Periodical postage (ISSN 1052 2433)
News for members of Coahoma Electric Power Association
4 Smith Countianâ€™s dream of log cabin living
14 Southern dishes
get Mexican makeover
18 Find something fun to do in Mississippi Events
10 I Today in Mississippi
Coahoma Electric to retire 2017 capital credits W. Keith Hurt General Manager
Unlike an investor-owned utility, which operates to make profit for investors, Coahoma Electric is a memberowned cooperative and does not operate for profit. Revenue generated from members’ bills is first used to pay for operating expenses and remaining funds are invested in the utility system. The invested funds represent the member-
owners’ economic participation and are allocated to the Members in the form of capital credits. On June bills, Coahoma Electric will provide a bill credit for active Members with a capital credit retirement total of less than $50. Refunds greater than $50 will be processed the last week in May and checks will be mailed.
Questions about capital credits? You may go to our website at www.coahomaepa.com and click on the Member Services Tab (at the top), then click on Capital Credits. There you will find information pertaining to Capital Credits. You must have been a member in 2017 to be eligible.
Don’t have the Internet? Please contact us at 662-624-8321.
Today in Mississippi I 11
COAHOMA ELECTRIC ENCOURAGES YOU TO THINK SAFETY WHEN USING ELECTRICITY
Electric cooperatives remind members to plug into safety In May, electric cooperatives across the country promote safety awareness to coincide with National Electrical Safety Month. Every year, thousands of accidents occur due to shock hazards, and Coahoma Electric Power Association, a not-for-profit electric utility, is committed to educating the public about potential electrical dangers in the home. In 2016, 475,500 structure fires (including residential fires) were reported in the U.S.,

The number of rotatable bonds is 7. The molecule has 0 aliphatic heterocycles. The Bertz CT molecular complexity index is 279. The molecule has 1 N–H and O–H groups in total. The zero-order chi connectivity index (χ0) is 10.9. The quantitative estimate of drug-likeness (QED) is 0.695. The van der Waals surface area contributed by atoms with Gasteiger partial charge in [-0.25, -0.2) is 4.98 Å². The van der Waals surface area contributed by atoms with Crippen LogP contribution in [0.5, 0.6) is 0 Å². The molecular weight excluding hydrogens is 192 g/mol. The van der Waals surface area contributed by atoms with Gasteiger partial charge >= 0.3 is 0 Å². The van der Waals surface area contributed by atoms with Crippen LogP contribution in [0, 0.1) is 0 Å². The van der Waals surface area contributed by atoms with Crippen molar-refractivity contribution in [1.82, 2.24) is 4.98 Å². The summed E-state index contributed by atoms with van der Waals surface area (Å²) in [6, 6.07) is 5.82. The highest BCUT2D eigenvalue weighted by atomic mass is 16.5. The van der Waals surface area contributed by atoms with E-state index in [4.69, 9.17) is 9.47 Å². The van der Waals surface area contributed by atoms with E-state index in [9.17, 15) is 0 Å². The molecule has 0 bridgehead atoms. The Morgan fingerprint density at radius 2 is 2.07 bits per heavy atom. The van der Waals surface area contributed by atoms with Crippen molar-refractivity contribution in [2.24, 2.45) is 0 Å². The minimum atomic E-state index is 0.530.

causing 2,950 deaths, 12,775 injuries and $7.9 billion in property damage. According to the National Fire Protection Association, a residential fire was reported every 90 seconds. Many home fires occur when electrical equipment is outdated or improperly used. “It is critical that the public understands their home’s electrical system and the safety concerns associated with the latest residential technologies before bringing them into their homes,” explains Keith Hurt, general manager. “With newer technologies, such as solar panels, electric vehicles and more electrical gadgets in the home, people need to ensure they have an electrical system that’s compatible with the increased load.” Through electrical safety awareness and education, we can all play a part in preventing electrical hazards and injuries in the future. Together, let’s plug into safety this May.
PLUG into SAFETY
Tip of the Month
May is National Electrical Safety Month
Laundry Tip: Use rubber or wool dryer balls, which help separate clothing in the cycle, providing better airflow and a shorter drying time. Wool dryer balls can help absorb moisture, which also reduces drying time. Source: energy.gov
This month, we encourage all members to take extra time to plug into safety.
Today in Mississippi May 2018 Coahoma